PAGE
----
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Point, Counterpoint: Is Jose Reyes' Batting Title Tainted?

The New York Mets closed another disappointing season with a 3-0 win over the Cincinnati Reds Wednesday afternoon at Citi Field. However, the story of the day happened in the first inning when Jose Reyes pulled himself out of the game following a leadoff single to give himself a better chance to win the batting title over Ryan Braun of the Milwaukee Brewers.

Braun went out and played nine innings for the playoff-bound Brewers, but went 0-for-4, giving the NL batting title to Reyes.

The question now is if the honor is tainted by Reyes' refusal to play all of the final game of the season.

Two of SB Nation NY's writers take a look at both sides of the argument, first up is Jimmy Hascup.

Jose Reyes' decision to be removed from Wednesday's game if he singled in his first at-bat has many banging the "Reyes is a chicken" or "that's a weak way to win" drum for two reasons. People either want the award won the "right way" and that's by playing a full game with a full slate of at-bats, or they are Mets fans who wanted to see their homegrown shortstop play out what could be his last game in a Mets uniform.

To those individuals who want the title to be earned, my argument is that it is. Major League Baseball requires that in order to be eligible for the batting title, one must have at least 502 plate appearances in the season which both players had. I understand Braun had more chances to "lose" the title on the final day of the season ... but in reality, he had a lot more chances to win it, too. Even more to the point, Braun is going to play in October and Reyes is not. I think the shorstop would rather be in Braun's shoes.

For those Mets fans (and for the record, I'm a diehard one) who are disappointed in Reyes because they wanted to see him for a full nine innings, I understand your point of view. But, in the final day of the season, the top players rarely play an entire game, anyway. Maybe Reyes would've had one more at-bat.

The other factor is that Reyes has earned the right to request to be taken out of a meaningless game. For 1,050 games he has given us Mets fans nothing but 110 percent effort. And he's done it with a smile on his face. He's an athlete whose love for the game shows every second he's on the field -- and it seems like not enough of them are around these days. We've gotten to watch at least parts of nine seasons with No. 7. The 28-year-old has been through enough ups and downs in his career for him to request the chance to give himself a chance for fame. This year alone he's been hobbled by two injuries -- and he's been productive all season as the team's lineup grew weaker as the season went on.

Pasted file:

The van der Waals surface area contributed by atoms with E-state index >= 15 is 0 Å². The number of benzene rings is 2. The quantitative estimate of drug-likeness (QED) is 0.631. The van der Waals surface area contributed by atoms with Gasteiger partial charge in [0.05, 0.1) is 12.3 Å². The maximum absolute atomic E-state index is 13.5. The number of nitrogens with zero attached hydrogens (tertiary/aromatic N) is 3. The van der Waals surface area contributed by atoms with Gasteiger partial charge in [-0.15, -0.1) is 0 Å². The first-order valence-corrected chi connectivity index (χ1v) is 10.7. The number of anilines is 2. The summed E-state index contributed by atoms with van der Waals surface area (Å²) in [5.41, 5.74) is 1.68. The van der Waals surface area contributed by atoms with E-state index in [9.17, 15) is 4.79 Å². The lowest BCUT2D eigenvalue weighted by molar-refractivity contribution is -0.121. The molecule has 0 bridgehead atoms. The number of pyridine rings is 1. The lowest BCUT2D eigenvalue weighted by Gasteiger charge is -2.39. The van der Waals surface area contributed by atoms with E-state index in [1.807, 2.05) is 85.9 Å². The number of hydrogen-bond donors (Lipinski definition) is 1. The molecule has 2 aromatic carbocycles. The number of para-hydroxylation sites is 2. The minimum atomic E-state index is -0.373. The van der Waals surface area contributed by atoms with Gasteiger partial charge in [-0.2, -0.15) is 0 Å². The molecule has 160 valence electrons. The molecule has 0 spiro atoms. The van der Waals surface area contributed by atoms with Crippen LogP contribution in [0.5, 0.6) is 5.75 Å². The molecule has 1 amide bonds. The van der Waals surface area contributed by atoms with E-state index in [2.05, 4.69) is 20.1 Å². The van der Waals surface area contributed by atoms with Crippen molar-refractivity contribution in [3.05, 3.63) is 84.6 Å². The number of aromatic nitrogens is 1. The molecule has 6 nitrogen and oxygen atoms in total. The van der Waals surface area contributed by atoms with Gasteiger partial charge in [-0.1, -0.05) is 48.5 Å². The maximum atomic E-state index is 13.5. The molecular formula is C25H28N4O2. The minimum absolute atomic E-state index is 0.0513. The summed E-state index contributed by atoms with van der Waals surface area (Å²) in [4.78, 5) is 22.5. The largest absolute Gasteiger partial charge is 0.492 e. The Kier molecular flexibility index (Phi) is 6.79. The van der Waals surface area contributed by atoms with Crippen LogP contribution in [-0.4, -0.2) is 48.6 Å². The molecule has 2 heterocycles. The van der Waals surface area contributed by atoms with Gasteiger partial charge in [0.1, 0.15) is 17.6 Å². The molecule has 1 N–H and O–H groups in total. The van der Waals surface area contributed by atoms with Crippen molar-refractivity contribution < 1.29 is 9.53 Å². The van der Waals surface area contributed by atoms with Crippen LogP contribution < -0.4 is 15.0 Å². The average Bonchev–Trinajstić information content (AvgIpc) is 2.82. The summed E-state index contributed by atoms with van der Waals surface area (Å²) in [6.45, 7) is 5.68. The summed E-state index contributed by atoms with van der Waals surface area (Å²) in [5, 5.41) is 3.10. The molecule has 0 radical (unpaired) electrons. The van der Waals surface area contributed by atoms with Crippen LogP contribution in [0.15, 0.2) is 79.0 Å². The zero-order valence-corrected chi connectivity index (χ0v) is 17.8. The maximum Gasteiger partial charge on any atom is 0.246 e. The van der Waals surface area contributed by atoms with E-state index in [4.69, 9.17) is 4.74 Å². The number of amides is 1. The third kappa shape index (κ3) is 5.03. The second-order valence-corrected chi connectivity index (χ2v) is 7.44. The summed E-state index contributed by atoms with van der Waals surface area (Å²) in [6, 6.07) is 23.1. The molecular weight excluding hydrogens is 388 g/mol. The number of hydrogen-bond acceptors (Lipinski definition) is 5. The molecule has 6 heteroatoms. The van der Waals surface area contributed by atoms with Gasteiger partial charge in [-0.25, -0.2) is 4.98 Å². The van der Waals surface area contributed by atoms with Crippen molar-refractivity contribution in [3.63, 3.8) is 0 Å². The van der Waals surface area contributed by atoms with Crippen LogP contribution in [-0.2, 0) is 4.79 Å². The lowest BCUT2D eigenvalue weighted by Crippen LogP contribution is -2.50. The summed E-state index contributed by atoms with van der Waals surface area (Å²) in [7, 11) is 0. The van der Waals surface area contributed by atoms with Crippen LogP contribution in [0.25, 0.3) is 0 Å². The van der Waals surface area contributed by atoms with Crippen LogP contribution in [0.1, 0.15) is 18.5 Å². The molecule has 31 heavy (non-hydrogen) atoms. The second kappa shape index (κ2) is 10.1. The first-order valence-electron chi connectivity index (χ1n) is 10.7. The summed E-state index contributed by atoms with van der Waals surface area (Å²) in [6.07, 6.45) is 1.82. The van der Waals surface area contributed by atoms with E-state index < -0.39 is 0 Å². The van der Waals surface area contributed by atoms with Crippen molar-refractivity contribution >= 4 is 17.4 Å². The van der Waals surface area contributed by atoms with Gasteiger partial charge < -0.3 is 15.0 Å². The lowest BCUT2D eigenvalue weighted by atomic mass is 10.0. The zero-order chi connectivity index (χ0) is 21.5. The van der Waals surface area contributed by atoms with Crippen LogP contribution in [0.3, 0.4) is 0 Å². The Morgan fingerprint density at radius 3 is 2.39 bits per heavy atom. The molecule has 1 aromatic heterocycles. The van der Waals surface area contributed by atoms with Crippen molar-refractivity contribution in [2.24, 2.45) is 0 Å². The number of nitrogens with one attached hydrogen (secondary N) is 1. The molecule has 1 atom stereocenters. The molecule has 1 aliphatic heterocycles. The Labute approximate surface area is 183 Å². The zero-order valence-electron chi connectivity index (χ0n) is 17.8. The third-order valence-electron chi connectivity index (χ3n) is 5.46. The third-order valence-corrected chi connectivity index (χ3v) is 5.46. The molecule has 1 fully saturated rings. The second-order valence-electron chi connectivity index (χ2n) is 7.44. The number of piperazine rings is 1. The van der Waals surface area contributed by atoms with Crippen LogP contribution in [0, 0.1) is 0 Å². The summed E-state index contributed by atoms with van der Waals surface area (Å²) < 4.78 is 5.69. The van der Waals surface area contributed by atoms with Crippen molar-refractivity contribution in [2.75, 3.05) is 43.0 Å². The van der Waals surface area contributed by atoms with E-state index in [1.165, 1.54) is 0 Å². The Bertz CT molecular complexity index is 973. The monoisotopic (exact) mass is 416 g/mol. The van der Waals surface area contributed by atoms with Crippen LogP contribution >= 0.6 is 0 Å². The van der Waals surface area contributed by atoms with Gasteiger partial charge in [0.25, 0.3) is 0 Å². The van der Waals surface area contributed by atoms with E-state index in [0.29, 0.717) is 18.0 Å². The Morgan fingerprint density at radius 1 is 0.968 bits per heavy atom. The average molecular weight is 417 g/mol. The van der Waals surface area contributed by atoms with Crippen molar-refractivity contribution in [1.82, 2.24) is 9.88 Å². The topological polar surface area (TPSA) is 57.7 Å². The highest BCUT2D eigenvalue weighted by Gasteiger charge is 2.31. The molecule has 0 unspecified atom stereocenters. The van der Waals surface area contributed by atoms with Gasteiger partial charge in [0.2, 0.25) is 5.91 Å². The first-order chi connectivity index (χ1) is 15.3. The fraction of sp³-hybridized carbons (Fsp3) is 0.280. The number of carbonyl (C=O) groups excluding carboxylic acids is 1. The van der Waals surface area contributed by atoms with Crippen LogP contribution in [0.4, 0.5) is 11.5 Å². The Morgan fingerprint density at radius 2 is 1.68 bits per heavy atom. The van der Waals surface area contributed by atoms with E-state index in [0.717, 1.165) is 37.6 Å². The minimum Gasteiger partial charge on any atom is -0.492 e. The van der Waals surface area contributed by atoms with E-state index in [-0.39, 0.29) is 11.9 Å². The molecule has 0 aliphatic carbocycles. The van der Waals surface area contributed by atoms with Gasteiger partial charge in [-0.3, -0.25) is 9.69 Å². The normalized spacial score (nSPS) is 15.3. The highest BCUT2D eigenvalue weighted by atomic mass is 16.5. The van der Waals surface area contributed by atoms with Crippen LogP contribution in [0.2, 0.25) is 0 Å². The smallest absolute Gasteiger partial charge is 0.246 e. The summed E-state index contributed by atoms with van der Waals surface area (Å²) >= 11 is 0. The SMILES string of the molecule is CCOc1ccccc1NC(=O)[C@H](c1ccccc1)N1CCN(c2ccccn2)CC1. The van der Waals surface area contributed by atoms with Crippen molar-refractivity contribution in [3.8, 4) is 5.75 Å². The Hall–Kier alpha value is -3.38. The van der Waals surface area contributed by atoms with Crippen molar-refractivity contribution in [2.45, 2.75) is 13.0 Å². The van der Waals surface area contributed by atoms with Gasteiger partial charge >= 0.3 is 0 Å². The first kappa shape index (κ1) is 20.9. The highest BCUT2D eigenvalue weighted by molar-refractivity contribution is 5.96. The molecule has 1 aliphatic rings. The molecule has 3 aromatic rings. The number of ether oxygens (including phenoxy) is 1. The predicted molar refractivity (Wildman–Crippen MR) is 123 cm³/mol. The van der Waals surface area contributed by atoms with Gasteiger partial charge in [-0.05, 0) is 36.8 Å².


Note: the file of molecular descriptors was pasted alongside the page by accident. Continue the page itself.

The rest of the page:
If you are a fan who is complaining because you wanted to catch Reyes one last time, I don't feel sorry for you. You had nine years of your life to watch this rare talent grow into one of the best players in the game. For one game, Reyes wanted to be selfish. For one game -- one that in reality meant nothing -- he wanted it to be about himself. In the end, nobody should judge Reyes based upon this one instance because he's given the fans and organization something to be proud of through the duration of his career ... and it's selfish on our parts to get mad at a guy looking out for himself on Game No. 162 of the season.

Here is Ryan Jones with a look at the other side.

It's important to state up front that Jose Reyes was well within his right to ask out of the final game of the season to try and win the NL batting title.  It was a theory he clearly had thought long and hard about with his agent and it ended up working, so bully for him.

Reyes will hit free agency pounding his chest as a batting champion and if he happens to return to the New York Mets, they will no doubt hold some ridiculous ceremony before the first week of the season in the middle of the week to try and get fans to show up at Citi Field.

I'm sure we will be able to own a piece of this amazing milestone with a limited edition ball for $29.99.  That will be an interesting thing to sell since it's something this batch of Mets doesn't have.

This whole situation is just another reflection of a 2011 Mets team that showed down the stretch there is not one leader on the current active roster.

The same way David Wright refused to wear a first responders hat in the field during a game on September 11th because he didn't want to rock the boat, Reyes has only been thinking about himself since he came off the disabled list at the end of August.

Reyes admitted he wasn't stealing bases because he still wasn't 100 percent. Why would he still stay on the field when he is unwilling to help the team win games with his best tool, his speed? Because there was a batting title to win, of course!

Wright showed the kind of awareness he has after Wednesday's game when he seemed legitimately shocked that anyone would have a problem with how Reyes handled the situation. 

"I don't see what the big deal is," the third baseman said incredulously.

His buddy had done what's best for himself, so why would anyone possibly take issue with that?

Maybe Reyes and his .684 playoff OPS will be back next season with a new rich deal, but his only batting title will always be mentioned with a footnote. 

Not that he will care much either way as Reyes was more than happy to share after the game.

"I don't care what people think. I was happy," he said.

And that, right there, just about sums up Jose Reyes' career with the New York Mets.